• For a social system to be a “goal-delivering CAS” its purpose, goals, and values need to be clearly defined a prioriFootnote 4 [42, 4954]

  • Agreed purpose, goals, and values statements are the basis for defining the driver of the system; together they give rise to the “operational instructions” that coherently direct the interactions within a CAS. These are termed “simple (or operating) rules”, usually 3 but never more than 5, and must not be contradictory

  • “Simple rules” reflect the core values of a social systems. Core values are those that remain unchanged in a changing world.Footnote 5 If internalised and adhered to by all agents it results in the “smooth running” of the system (e.g. the flocking birds) [43, 47, 54, 55]

  • Simple rules” provide the necessary “safe space/freedom” to adapt an agent’s behaviour under changing conditions. Adaptation is desirable; it fosters creativity and provides flexibility; it is the prerequisite for the emergence of the system and the achievement of its goals (learning) [43, 47, 54, 55]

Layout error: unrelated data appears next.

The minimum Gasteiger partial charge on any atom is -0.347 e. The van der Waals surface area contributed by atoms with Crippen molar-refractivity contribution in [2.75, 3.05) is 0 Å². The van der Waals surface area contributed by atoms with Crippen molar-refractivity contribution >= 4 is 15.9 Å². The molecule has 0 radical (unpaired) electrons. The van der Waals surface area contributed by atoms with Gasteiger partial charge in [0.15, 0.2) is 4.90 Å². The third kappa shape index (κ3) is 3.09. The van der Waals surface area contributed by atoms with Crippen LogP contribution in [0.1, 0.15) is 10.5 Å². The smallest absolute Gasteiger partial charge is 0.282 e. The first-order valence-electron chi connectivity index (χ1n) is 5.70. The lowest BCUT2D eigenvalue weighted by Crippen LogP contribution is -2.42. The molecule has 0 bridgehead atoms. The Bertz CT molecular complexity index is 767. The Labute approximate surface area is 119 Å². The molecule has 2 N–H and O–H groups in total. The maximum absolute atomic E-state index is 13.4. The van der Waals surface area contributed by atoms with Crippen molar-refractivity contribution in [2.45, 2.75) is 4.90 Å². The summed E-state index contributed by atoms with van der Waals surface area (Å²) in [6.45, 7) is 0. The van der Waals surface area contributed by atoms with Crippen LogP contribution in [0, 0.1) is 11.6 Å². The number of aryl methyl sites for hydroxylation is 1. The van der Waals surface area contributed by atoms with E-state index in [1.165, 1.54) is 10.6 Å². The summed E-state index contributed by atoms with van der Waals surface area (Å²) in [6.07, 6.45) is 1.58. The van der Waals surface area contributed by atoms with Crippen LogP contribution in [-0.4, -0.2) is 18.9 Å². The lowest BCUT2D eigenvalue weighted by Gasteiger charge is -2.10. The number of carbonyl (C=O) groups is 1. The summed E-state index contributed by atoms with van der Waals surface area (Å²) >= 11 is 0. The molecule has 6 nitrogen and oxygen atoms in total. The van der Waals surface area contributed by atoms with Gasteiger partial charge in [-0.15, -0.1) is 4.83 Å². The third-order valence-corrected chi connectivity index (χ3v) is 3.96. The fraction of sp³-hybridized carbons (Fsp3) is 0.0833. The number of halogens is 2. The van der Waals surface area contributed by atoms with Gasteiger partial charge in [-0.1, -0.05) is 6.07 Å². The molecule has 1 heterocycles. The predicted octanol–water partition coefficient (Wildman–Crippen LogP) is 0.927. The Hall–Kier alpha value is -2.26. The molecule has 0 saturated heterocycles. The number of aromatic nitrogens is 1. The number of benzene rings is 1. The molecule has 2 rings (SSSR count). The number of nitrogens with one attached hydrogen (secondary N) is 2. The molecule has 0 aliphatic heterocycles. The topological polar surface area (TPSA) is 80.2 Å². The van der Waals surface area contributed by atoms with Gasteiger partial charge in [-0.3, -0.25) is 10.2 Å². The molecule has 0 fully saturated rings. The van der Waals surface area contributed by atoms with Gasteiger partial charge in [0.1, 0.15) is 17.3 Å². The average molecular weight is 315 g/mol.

In CAS “control” tends to be highly dispersed and decentralised [38]. CAS activity results in patterned outcomes, based on purpose, goals, and values within the constraints of the local context. These outcomes, while not necessarily intuitively obvious, are the result of the emergent and self-organising behaviour of the system. Local outcome patterns, while different, are “mutually agreeable”.

Of note, system solutions—often termed innovations—are unique; they cannot be transferred from one place to another as the local conditions that resulted in the system’s outcome will be different, the reason why even proven innovations fail when transferred into a different context [56].

5 Consequences of Complex Adaptive System Behaviour

Understanding the structure and dynamic behaviours of complex adaptive systems explains some of the seemingly perplexing observations: